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Thursday, 18 October 1984
Page: 2009


Senator MACKLIN(6.26) —by leave-I move the following amendments to the Canned Fruits Marketing Amendment Bill 1984:

1. Page 2, paragraph 3 (f), line 21, leave out '7', insert '10'.

2. Page 5, clause 8, proposed new sub-section 21A (1), line 8, leave out '3', insert '5'.

3. Page 5, clause 8, proposed new sub-section 21B (1), line 21, leave out 'the date of its approval by the Minister', insert:

'-

(a) the date of its approval by the Minister; or

(b) 1 July 1985,

whichever is the later'.

4. Page 7, sub-clause 9 (1), lines 29 to 41, leave out the sub-clause.

5. Page 8, sub-clause 9 (4), lines 15 to 17, leave out the sub-clause.

6. Pages 8 and 9, clause 10, line 18 (page 8) to line 6 (page 9), leave out the clause.

7. Page 9, clause 11, lines 7 to 24, leave out the clause.

8. Page 9, paragraph 13 (1) (a), lines 30 to 33, leave out the paragraph.

9. Page 10, sub-clause 13 (2), lines 10 to 14, leave out the sub-clause.

These amendments deal with a number of issues, and they can be taken together because they are interrelated. They basically concern the Australian Canned Fruits Corporation. The effect of the first two amendments would be to increase the length of the Corporation's existence from three years to five years. The industry itself feels that for the Corporation to be effective in the next short period it would need a five-year span. The reason for that is that the Corporation is to go out of existence and before it does so it is required to draw up a corporate plan. If one thinks of the practicalities of the matter, it is likely that the vast bulk of the three years set down by the Bill is likely to be used up in considering what will happen after the Corporation ceases to operate. The industry believes that a five-year period is probably the minimum time necessary to do anything productive, and after all five years is consistent with the policy that the Government has adopted in other primary industry areas. For example, we have just debated the wheat marketing legislation in which the operation is over five years, and of course we also passed the Australian Meat and Live-stock Corporation Amendment Bill earlier this year.

The next group of amendments refers to the relationship between the Minister and the Corporation. Amendment No. 3 would delete the part of proposed new section 21B (1) which reads 'the date of its approval by the Minister' and insert instead:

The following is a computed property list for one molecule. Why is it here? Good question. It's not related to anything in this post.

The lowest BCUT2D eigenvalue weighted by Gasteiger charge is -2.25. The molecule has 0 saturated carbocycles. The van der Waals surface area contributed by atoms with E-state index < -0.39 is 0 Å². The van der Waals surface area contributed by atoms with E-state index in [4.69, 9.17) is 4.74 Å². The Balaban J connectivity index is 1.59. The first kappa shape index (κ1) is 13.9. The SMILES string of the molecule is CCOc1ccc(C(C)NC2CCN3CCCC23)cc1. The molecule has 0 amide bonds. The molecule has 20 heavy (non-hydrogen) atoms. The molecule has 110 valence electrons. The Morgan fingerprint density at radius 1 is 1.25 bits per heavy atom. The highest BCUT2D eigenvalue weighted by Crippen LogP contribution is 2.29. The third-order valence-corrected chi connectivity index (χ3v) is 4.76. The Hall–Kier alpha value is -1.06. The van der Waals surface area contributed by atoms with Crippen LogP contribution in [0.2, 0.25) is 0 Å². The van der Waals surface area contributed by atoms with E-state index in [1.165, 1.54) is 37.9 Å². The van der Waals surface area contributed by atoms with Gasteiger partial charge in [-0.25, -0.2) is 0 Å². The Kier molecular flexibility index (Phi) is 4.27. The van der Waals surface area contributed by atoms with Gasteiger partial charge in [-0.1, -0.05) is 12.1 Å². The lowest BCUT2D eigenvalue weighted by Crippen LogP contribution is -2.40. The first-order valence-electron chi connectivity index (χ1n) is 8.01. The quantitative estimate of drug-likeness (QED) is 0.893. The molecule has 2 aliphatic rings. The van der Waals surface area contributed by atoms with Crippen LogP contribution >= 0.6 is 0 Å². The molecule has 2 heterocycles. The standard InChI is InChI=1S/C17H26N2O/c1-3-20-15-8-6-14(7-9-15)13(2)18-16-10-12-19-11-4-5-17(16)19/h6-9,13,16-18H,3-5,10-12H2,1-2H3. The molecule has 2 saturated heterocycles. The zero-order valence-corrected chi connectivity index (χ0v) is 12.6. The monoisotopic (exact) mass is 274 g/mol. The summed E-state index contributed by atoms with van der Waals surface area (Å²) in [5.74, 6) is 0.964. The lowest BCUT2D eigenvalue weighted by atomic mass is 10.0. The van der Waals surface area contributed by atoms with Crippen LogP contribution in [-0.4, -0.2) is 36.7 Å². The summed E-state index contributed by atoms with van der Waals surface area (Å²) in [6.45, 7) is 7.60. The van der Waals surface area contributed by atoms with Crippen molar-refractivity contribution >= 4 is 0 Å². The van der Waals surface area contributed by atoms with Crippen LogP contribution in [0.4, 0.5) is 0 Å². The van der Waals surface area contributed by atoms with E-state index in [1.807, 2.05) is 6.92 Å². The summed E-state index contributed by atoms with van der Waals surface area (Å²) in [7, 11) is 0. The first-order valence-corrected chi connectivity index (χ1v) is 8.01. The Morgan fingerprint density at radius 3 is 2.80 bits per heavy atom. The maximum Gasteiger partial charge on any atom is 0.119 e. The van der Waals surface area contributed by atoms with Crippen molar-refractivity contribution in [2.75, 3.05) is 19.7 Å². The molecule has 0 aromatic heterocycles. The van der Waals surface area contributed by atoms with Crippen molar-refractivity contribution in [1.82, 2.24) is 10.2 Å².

(a) the date of its approval by the Minister; or

(b) 1 July 1985,

whichever is the later.

This is in keeping with the Australian Meat and Live-stock Corporation legislation, in which the identical terms appear; that is, that the approval of corporate plans is not totally at the discretion of the Minister. In the Bill, proposed new section 21B (1) states that the corporate plan 'shall not come into force until the date of its approval by the Minister', so it does not give much power at all to the Corporation.

Sitting suspended from 6.30 to 8 p.m.


Senator MACKLIN —Before the suspension of the sitting I was speaking to my amendments, which deal basically with the Australian Canned Fruits Corporation. The first group of amendments, Nos 1 and 2, deals with a three-year or five-year period of time. The Bill lays down a three-year period and my amendments seek to extend that period by two years to allow the Corporation to engage in other activities before it brings down the corporate plan. The third amendment to which I was speaking before the suspension deals with the corporate plan over which, as the the Bill currently stands, the Minister would have total control. Proposed new section 21B (1) lays down that the corporate plan 'shall not come into force until the date of its approval by the Minister'. That is in contradistinction to the Australian Meat and Live-stock Corporation Amendment Bill which was passed earlier this year and in relation to which the corporate plan was not to come into force until the date of its approval by the Minister or the date of commencement of the period to which it relates, whichever is the later.

In the present situation no time limit is set down at which the corporate plan is to come into operation, irrespective of its approval by the Minister. The Corporation is funded entirely by industry funds. To allow the Minister to have the ultimate say in its plans surely must be the first step, possibly a large step, along the road to the control of the Corporation entirely by the Government, and yet I emphasise that the corporation itself is funded by the growers. That seems to be an odd type situation. If the Minister did not approve the corporate plan, our amendment would bring it into effect on 1 July 1985, which is consistent with the Australian Meat and Livestock Corporation legislation.

The last group of amendments deals with the position of Deputy Chairperson of the Corporation, a post which this legislation creates for the first time. The Corporation has survived since 1979 without a deputy and we feel that, if the Government considers this change to be necessary, it should either move appropriate amendments to recreate this position or, alternatively, support our amendments now and introduce amending legislation after the election. The industry itself does not feel that the creation of the position of Deputy Chairperson is so important that the rest of the legislation to which it has objection should be passed. I seek a response from the Minister on these propositions, particularly the problem I raised about the three-year period and the problem of the control over the corporate plan.